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Friday, June 17, 2011

Air Force One

While cleaning out the basement, I found a VCR of Air Force One. This movie came out in 1997, a handful of years after the fall of the Berlin Wall. Here's a quick synopsis of the story:

The President, James Marshall (played by Harrison Ford), over enormous political pressure has coordinated the capture of the dangerous dictator of Kazakhstan. Ivan Radek is waging a civil war with the newly liberated Russian bloc countries and has nuclear weapons. In Moscow Marshall states a new, strong, "no tolerance" policy of the USA for any terrorists because "it's the right thing to do."

On the way home, a pro-Radek team of terrorists hijacks Air Force One and herds the hostages into a locked conference room, demanding the release of Radek. Marshall escapes capture and sabotages many aspects of the terrorists' plans, including the parachuting release of most of the hostages.

Marshall eventually defeats the terrorists, but since the pilots are all dead must now fly the damaged plane with low fuel out of the enemy region before another attack by air commences...


Let me say first that this is a violent movie, so watch it at your own risk. However the violence is not gratuitous but represents a realistic portrayal of how terrorists might deal with their mission, which I find instructive and a good reminder of what "bad" people are willing to do to get their way. It raises some thoughts: how might I behave in that situation? Would I be able to stand up to that evil?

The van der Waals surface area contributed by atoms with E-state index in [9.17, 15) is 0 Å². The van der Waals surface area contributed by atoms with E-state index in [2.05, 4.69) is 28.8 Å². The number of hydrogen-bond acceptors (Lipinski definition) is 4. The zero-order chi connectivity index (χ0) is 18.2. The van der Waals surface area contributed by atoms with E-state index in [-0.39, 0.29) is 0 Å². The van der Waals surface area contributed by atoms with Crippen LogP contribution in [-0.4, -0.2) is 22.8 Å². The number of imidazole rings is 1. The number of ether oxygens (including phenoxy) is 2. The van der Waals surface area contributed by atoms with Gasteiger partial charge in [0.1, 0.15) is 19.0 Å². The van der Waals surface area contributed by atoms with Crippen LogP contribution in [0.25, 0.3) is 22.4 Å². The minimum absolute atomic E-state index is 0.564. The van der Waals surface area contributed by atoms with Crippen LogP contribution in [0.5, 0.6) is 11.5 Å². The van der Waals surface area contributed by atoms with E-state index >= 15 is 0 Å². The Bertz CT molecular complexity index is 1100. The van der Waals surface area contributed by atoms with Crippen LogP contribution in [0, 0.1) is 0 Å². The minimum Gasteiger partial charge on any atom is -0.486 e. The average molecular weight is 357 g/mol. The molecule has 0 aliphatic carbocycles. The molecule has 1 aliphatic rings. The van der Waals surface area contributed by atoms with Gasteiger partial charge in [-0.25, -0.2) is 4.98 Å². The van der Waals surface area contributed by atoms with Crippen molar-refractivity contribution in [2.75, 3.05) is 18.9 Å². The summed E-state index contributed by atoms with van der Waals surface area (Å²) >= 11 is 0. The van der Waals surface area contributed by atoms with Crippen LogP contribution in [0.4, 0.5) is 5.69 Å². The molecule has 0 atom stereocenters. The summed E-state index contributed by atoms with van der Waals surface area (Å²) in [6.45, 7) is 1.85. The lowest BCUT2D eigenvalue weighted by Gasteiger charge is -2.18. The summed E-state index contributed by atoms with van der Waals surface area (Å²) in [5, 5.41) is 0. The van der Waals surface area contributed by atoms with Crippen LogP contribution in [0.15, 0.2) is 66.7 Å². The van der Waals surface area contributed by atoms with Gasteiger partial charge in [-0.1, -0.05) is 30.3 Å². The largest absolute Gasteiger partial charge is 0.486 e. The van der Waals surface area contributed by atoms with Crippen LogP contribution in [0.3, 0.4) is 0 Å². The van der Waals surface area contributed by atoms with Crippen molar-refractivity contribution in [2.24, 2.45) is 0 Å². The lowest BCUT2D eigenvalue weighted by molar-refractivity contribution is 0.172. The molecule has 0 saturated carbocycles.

It was refreshing to watch such a positive portrayal of strength and goodness in the United States and with the military. I've missed that. Marshall, we're told, is a Medal of Honor Winner and "flew more rescue missions in Vietnam" than anyone else under a high-ranking officer's command. Marshall was brave. Marshall was strong. Marshall held to the good despite enormous pressure to bow to the easy.

The military pilots and others who assisted with the rescue showed amazing feats of training, discipline, and selfless courage. Glenn Close, who played Vice President Catherine Bennett, was another strong leader. There were many heroic acts from the nameless characters -- the secret service men and other staff who stood in gunfire to guard safe passage for Marshall and others, others confronting and fighting the terrorists to protect the hostages. It was inspiring.

Wow, wow, wow. It seems lately that there is so much negativism and corruption permeating our country, leading to fear and despair in the American people.

James Marshall, where are you?


Anonymous said...

But, doesn't the USA apologize for just about everything, including the bowing/scraping tour this president took a couple of years ago?

Amy Deardon said...

When one remembers the tremendous sacrifices made by so many anonymous brave men and women in establishing our country and then maintaining it, through so many wars and upheavals for more than 200 years, and how America has established freedoms and better life for so many millions of people, I am incensed to see how many recent Congressmen, Senators, and the President have so abused our country financially, shown contempt for those who make America work, and badmouth us overseas. Sorry, I don't usually like to get into politics but believe now that we all must take a stand to break away from this bad direction in which many of our leaders are now steering.

November 6, anyone?